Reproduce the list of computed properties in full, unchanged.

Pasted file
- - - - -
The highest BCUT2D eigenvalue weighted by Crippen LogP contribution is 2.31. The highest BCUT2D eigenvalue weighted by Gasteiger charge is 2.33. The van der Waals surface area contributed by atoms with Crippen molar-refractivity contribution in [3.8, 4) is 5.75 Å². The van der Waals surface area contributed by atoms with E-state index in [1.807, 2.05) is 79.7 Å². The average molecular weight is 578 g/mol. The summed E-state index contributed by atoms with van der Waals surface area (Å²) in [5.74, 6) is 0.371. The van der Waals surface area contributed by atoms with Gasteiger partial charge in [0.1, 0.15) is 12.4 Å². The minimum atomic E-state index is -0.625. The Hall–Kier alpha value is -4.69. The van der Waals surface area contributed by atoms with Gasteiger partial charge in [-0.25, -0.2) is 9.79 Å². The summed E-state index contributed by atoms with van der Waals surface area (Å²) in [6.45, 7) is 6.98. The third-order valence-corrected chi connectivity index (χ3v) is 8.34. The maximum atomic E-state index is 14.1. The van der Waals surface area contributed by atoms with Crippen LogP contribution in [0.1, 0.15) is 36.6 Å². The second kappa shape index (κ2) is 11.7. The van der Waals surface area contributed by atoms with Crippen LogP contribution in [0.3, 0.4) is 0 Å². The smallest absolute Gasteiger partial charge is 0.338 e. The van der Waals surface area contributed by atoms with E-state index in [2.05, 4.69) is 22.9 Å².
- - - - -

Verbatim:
The highest BCUT2D eigenvalue weighted by Crippen LogP contribution is 2.31. The highest BCUT2D eigenvalue weighted by Gasteiger charge is 2.33. The van der Waals surface area contributed by atoms with Crippen molar-refractivity contribution in [3.8, 4) is 5.75 Å². The van der Waals surface area contributed by atoms with E-state index in [1.807, 2.05) is 79.7 Å². The average molecular weight is 578 g/mol. The summed E-state index contributed by atoms with van der Waals surface area (Å²) in [5.74, 6) is 0.371. The van der Waals surface area contributed by atoms with Gasteiger partial charge in [0.1, 0.15) is 12.4 Å². The minimum atomic E-state index is -0.625. The Hall–Kier alpha value is -4.69. The van der Waals surface area contributed by atoms with Gasteiger partial charge in [-0.25, -0.2) is 9.79 Å². The summed E-state index contributed by atoms with van der Waals surface area (Å²) in [6.45, 7) is 6.98. The third-order valence-corrected chi connectivity index (χ3v) is 8.34. The maximum atomic E-state index is 14.1. The van der Waals surface area contributed by atoms with Crippen LogP contribution in [0.1, 0.15) is 36.6 Å². The second kappa shape index (κ2) is 11.7. The van der Waals surface area contributed by atoms with Crippen LogP contribution in [0.3, 0.4) is 0 Å². The smallest absolute Gasteiger partial charge is 0.338 e. The van der Waals surface area contributed by atoms with E-state index in [2.05, 4.69) is 22.9 Å².